DEEP has been clear that it doesn’t consider chemical recycling manufacturing, a classification 20 states have adopted by passing American Chemistry Council-backed laws. The laws generally classify chemical recycling facilities as manufacturing facilities instead of disposal facilities.
PSI says the reclassification is “antithetical” to its model EPR for packaging legislation. Incineration and “waste to fuel” or “waste to energy” technologies should be considered disposal, not recycling, it says in its report.
Oregon’s policy on chemical recycling relates more to how the technologies fit into available methods for processing or disposing of plastics and other materials, said David Allaway, senior policy analyst for Oregon’s Department of Environmental Quality. Oregon passed an EPR for packaging law in 2021, and “one of the elements of it is that producer organizations have an obligation to ensure that all materials collected for recycling are managed responsibly,” he said. Oregon’s policy is that mechanical recycling is “preferable” to chemical recycling, “but there are cases where both will be better than landfilling,” he said.
More research could help quantify chemical recycling’s total impacts
Oregon’s policy on chemical recycling is informed partly by data from a recent life cycle analysis, though it’s only one piece of the puzzle when it comes to creating good policy, Alloway said.
Oregon DEQ’s life cycle analysis for expanded polystyrene, for example, shows that mechanical recycling overall requires less processing than chemical recycling, and mechanical recycling uses less energy, he said.
Closed Loop has also analyzed different chemical recycling strategies, and “mechanical recycling in all instances that we've evaluated has a smaller footprint,” Luu said.
Ongoing research and data collection must also take into account the impact chemical recycling could have on neighboring communities, said Veena Singla, a senior scientist at the Natural Resources Defense Council. This is especially true for communities that already experience overlapping health or environmental impacts from other industrial facilities that may be built in the same areas as chemical recycling plants, she said.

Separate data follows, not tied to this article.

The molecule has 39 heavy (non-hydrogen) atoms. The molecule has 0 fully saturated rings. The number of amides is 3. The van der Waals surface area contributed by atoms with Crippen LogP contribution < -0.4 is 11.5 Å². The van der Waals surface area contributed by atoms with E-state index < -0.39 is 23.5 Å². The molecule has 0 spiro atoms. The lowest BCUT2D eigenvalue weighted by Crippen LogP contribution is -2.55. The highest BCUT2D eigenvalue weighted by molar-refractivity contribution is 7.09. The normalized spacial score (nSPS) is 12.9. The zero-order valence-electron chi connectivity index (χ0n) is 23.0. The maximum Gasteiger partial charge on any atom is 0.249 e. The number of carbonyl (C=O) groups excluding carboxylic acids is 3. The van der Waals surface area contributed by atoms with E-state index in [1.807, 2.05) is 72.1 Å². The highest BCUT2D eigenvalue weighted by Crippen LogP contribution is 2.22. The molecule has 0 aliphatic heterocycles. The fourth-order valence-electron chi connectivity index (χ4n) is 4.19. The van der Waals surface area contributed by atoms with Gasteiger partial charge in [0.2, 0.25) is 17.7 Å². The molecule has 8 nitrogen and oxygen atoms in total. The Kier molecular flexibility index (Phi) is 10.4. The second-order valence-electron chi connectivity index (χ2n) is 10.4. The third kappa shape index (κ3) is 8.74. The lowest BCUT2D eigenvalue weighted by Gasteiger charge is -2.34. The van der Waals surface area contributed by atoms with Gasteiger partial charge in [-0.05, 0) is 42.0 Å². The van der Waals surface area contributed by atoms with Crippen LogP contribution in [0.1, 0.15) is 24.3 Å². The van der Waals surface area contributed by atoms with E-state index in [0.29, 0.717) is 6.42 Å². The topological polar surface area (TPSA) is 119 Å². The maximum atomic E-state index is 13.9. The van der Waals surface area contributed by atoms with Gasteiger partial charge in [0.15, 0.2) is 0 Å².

“Polluting industries get concentrated in structurally disadvantaged communities,” she said. NRDC generally considers many of the chemical recycling projects in the U.S. to be greenwashing, and Singla said more evidence is needed to show that new or expanded facilities won’t create environmental and health concerns such as air pollution.
“From a public health perspective, we really welcome any technology that contributes to a more circular, non-toxic material cycle and doesn't impact environmental justice communities,” she said. “But the information we have indicates that current chemical recycling technologies don't meet these goals.”
Assessing environmental impacts likely will be a big part of Connecticut’s EPR conversation, Metzner said.
“We're trying to assess the information we get from all stakeholders, assess the political landscape, and figure out what kind of bill is best for human health and environment that we can actually get passed,” he said.